- You want a credit card one day but need time to practice first. Prepaid cards can be a good low-risk introduction to the world of credit cards and personal finance.
If any of the above categories apply to you, you may be able to benefit from a prepaid debit card. Keep reading to learn more about the advantages and disadvantages of taking this route.
What Are the Advantages of a Prepaid Card?
Like most financial tools, prepaid credit cards have both benefits and drawbacks. Here are a few of the biggest upsides you’ll find when you start using prepaid debit cards in lieu of other, more traditional forms of payment.
- Prepaid debit cards help people avoid debt. For those who have problems with compulsive spending, prepaid cards can be a great option. Again, you can’t spend more than what you put in!
- Putting money on your card don’t require a lot of work. Reloading prepaid cards is usually a very simple process.
- You can qualify for a prepaid debit card regardless of your credit history. Prepaid cards do not require a credit check. This is important as it gives people with bad credit a simple way to pay for things with plastic, like online purchases or bill payments.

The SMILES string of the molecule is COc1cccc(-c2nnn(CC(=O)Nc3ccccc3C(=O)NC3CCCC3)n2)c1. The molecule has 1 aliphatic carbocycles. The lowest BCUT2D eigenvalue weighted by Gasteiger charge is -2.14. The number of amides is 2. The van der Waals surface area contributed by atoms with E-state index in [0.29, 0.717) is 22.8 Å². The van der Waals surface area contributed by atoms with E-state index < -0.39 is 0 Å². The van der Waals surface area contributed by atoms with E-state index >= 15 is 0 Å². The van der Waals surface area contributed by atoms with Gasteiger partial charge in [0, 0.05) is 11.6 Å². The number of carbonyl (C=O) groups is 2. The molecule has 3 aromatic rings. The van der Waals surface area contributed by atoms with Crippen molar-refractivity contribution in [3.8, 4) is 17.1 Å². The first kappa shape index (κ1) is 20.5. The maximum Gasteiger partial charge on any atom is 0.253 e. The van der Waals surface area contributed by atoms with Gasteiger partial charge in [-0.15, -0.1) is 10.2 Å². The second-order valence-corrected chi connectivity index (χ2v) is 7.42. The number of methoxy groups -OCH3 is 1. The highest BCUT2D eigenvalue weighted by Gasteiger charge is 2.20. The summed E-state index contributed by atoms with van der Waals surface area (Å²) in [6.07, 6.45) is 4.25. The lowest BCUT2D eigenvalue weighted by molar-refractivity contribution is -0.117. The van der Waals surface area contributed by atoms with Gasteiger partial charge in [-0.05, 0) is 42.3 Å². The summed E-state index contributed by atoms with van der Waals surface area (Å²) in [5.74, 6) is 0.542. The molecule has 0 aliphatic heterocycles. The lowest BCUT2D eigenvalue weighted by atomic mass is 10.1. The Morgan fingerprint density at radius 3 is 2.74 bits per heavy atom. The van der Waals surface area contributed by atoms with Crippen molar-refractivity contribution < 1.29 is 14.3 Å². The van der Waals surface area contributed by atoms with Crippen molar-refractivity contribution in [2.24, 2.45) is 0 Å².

- You can use your prepaid card like a bank account in some cases. Many employers are happy to deposit your paycheck directly onto your prepaid card.
What are the Disadvantages of Prepaid Debit Cards?
Unfortunately, prepaid cards aren’t all sunshine and roses. In fact, prepaid cards have earned something of a bad rap — especially after recent press about some employers using prepaid cards in lieu of traditional paychecks.
Let’s look at the drawbacks you’ll want to consider before obtaining a prepaid card. Keep in mind that not all prepaid cards operate the same way, so you should invest some time in selecting one with as few of these downsides as possible.
- Prepaid debit cards don’t really help you build credit. Any bill payments you make with your prepaid card may get reported to a credit reporting agency called the PRBC, but not to Experian, TransUnion, and Equifax – the credit agencies that make up your FICO score. For all intents and purposes, your FICO score is your credit score: used for getting a credit card, car loan, mortgage or lease. So if you’re interested in improving a poor credit score, you should look at secured credit cards instead of prepaid cards.